Senior leaders’ state of well-being and resiliency compromising post-pandemic recovery
The global pandemic has profoundly affected people’s lives, livelihoods, relationships, and physical health. It has also had a huge impact on their mental health. Research has shown a significant decline in workers’ mental health since the start of the pandemic in early 2020, especially among those who manage other people. Yet there is very little data about how senior leaders are doing. This research fills that gap. And what we’ve discovered is quite sobering.
Our survey shows that senior leaders are struggling under the strain of living and working under pandemic conditions. Rising workloads, longer hours, and the desire to ensure the well-being of staff are all contributing to higher levels of work stress, and valuable peer relationships are suffering. In fact, in almost all areas, senior leaders are experiencing higher mental strain than employees or mid-level managers. Yet the lingering stigma surrounding mental health means that many find it difficult to admit they’re suffering and more than half worry that doing so would impact their careers. This means they aren’t getting the help they need.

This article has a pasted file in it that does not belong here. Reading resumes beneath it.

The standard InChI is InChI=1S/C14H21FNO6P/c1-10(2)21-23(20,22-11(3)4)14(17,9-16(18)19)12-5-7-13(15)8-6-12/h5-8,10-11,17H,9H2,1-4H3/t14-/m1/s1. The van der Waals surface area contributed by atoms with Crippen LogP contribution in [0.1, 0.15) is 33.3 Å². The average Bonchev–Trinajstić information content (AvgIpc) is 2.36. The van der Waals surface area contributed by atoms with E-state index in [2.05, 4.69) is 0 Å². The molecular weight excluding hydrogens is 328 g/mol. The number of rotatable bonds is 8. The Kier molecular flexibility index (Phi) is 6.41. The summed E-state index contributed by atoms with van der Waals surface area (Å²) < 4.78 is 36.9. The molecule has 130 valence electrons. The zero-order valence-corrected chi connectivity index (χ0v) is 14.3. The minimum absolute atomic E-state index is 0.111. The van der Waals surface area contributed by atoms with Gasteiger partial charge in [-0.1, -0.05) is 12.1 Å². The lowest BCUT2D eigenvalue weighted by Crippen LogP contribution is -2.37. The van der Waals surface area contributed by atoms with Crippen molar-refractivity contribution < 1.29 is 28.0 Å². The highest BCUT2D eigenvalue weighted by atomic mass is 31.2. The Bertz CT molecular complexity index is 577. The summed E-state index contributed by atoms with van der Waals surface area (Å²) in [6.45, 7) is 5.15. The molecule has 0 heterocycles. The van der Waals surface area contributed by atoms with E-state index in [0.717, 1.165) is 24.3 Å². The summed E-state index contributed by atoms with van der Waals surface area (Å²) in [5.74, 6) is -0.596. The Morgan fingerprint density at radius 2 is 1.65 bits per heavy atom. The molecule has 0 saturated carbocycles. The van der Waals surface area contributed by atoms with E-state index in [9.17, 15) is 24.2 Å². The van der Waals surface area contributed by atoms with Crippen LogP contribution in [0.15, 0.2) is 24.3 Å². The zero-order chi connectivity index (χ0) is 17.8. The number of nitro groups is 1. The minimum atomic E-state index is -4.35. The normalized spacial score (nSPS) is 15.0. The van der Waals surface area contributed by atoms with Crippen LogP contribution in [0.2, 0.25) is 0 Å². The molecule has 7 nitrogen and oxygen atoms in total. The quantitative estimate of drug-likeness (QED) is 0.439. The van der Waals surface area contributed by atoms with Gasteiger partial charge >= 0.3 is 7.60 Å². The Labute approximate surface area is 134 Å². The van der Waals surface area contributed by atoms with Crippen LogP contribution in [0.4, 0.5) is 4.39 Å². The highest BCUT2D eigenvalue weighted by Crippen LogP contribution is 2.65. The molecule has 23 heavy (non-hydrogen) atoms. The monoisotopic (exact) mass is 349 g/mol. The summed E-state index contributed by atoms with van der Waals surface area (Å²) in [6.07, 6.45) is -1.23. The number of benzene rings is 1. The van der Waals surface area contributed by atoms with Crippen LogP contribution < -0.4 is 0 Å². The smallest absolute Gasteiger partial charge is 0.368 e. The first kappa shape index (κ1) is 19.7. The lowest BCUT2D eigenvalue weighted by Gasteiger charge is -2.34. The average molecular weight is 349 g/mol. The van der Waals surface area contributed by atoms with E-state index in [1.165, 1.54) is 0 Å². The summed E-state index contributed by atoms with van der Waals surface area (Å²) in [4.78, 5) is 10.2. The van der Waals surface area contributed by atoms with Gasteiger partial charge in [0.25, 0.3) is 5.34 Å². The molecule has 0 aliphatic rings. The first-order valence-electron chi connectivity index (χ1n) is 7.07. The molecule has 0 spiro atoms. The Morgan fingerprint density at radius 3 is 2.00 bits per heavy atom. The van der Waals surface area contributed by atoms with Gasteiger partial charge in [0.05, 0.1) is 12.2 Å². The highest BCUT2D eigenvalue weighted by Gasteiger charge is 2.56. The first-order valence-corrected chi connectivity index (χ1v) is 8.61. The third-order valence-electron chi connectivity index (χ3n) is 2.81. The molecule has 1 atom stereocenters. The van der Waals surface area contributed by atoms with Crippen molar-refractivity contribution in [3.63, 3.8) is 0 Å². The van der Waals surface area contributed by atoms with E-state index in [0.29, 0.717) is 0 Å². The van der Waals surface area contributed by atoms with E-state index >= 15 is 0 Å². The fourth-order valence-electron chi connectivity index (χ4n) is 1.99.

The result? More than 80% of senior leaders report a level of exhaustion typical of burnout risk. And 51% say they’re considering leaving, whether by resigning, moving to a less demanding role, retiring, or taking a leave of absence.
These issues have significant implications not just for leaders, but also their organizations, and the economic recovery overall. Organizations not only risk losing key leadership talent, they risk the unintentional impact that highly strained senior leaders can have on workers and workplace culture.
The need for action is urgent. For more, read Well-being and resilience of senior leaders: A risk to post-pandemic recovery